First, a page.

I stayed in a hostel that was located on the very thin gray area between the two worlds. I was told by the white owners to only walk toward the city and to leave all my valuables locked in my room. The black staff members assured me that everywhere in Swakopmund is perfectly safe, even at night. This contradiction was repeated time and again during my time in southern Africa. By pure coincidence, I had arrived with Antonia, another volunteer from N/a’an ku se. We had been booked on the same shuttle from Windhoek and she had delivered my sleeping bag that I had left at the sanctuary. I hadn’t known her while I was there, but it was reassuring to have a fellow volunteer nearby as we recounted our unbelievable wildlife encounters and our sadness at leaving it behind.
The next day Antonia and I decided to hire a guide to drive us up the Skeleton Coast, famous for eerie shipwrecks and deserted beaches. Ironically, our guide, Jack, was an American from California, who had settled in Namibia after marrying a local woman during his own extended travels 15 years earlier. He drove us past flamingos wading in the salt pans, a relatively recent shipwreck pounded by foaming waves, and a mountain range blanketed with lichen to the Cape Cross Seal Reserve at the northernmost point of our journey.
It was birthing season at the seal colony and while the seals are generally docile and accustomed to camera-wielding tourists, a few thousand tiny baby seals that need protecting are enough to turn a few thousand angry mothers into dangerous beasts. Before we even left the truck, you could hear the honking bellows of the mothers trying to locate their babies. The seal colony typically organizes itself into crushes, where one mother will “babysit” while the other mothers will swim and hunt for fish, so when they return, they use their unique call to locate their young. Sadly, during the separation many wander off or are crushed in the melee or are just hopelessly misdirected in the commotion.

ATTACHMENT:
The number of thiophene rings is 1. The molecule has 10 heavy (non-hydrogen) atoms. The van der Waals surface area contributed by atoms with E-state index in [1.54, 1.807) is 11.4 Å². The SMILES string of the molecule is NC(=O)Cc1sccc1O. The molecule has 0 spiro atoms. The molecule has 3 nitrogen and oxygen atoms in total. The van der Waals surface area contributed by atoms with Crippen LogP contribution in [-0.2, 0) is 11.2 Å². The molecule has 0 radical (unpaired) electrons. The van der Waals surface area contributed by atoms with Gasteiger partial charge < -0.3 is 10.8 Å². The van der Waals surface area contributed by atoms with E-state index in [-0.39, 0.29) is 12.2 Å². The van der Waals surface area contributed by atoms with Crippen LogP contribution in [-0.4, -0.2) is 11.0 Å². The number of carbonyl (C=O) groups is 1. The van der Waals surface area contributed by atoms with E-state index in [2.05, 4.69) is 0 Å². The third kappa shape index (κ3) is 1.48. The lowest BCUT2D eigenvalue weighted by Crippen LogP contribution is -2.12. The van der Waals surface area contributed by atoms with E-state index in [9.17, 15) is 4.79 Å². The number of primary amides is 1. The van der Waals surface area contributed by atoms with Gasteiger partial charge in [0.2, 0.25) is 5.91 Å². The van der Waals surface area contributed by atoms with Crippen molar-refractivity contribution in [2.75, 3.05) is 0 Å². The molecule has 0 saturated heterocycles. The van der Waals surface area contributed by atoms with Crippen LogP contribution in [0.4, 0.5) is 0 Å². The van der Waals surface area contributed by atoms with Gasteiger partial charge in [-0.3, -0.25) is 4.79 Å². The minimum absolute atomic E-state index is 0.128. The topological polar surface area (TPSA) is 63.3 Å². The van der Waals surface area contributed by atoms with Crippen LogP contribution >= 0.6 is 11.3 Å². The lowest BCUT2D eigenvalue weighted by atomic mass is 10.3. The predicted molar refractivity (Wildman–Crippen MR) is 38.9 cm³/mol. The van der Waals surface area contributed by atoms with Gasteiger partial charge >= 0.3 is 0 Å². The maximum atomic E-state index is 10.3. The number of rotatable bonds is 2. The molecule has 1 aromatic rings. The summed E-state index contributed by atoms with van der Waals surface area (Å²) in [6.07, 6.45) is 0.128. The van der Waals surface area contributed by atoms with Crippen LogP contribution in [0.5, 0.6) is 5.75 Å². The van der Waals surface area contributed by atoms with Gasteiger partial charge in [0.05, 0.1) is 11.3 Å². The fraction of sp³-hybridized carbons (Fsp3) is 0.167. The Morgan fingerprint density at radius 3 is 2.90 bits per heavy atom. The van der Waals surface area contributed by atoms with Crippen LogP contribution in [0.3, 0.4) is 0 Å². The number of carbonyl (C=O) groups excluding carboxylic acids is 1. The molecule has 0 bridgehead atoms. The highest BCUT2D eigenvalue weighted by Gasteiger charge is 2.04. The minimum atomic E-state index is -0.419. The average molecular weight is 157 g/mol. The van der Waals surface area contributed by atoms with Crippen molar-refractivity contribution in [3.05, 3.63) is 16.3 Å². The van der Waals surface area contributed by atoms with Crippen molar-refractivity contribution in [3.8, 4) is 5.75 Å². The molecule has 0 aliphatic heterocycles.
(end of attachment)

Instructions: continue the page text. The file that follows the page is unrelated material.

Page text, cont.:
Secondly, but not any less aggressive, we were overwhelmed by the smell. When countless newborn seals have died in the battle of survival of the fittest and their lifeless bodies decompose on the beach for weeks at a time, the stench is unforgettable. It’s as if you poured a glass of milk on top of raw beef and slipped it under the cushion of your sofa for a few weeks. It’s like that, only 100 times worse. In fact, when I returned later that day, I couldn’t escape the smell even after changing my clothes. This is when I realized the smell had saturated my hair and my skin and was only washed away after intense scrubbing in the shower.
Nevertheless, we cautiously approached the colony, keeping our heads on a swivel for fear that we would somehow walk between females and pups. The viewing boardwalk was guarded by a few feisty mommas and Jack instructed us to hop onto the railing to hopefully slip by out of reach, narrowly missing the mock charges launched by one. Several pups, with their poor eyesight, were wandering away from the colony, into the desert. These were likely to become a hearty meal for a jackal. Others followed our shadowy shapes, unable to see clearly that we were not their mothers. It was a sad and beautiful phenomenon that only a few of these babies were destined to make it past their first birthdays.
Returning back to Swakopmund along the desolate dirt road by which way we had come, Jack was enthusiastic to show us a red and green lichen pathway and an aqua salt pan. He drove off road for a few hundred meters and we continued on foot for a few hundred more, admiring our absolute isolation. It was a short hike with otherworldly views, but when it was time to return to the truck, it didn’t take a keen eye to see that we had desperately sunk into the soft sand. I’m sure Jack was sizing up Antonia and I as he calculated how far we were from the road and the remaining distance to civilization. For lack of better options and with insincere full confidence, he told us we should push while he would try to drive us out of the sand. It really is quite unsatisfactory to push until your face turns a crimson red while your feet are sliding backward in the gravel, but push we did…..and push and push and push. We used rocks as levers, dug some of the sand out of the way, and pushed again. Finally, little by little we felt the truck shift forward and we were out! There was no time to celebrate, though. Jack had his window down and was hollering for us to jump in. He was afraid to stop for fear we would get stuck again so Antonia and I had to do a running catapult back into the truck before we were truly on our way. Never a dull moment on this crazy adventure!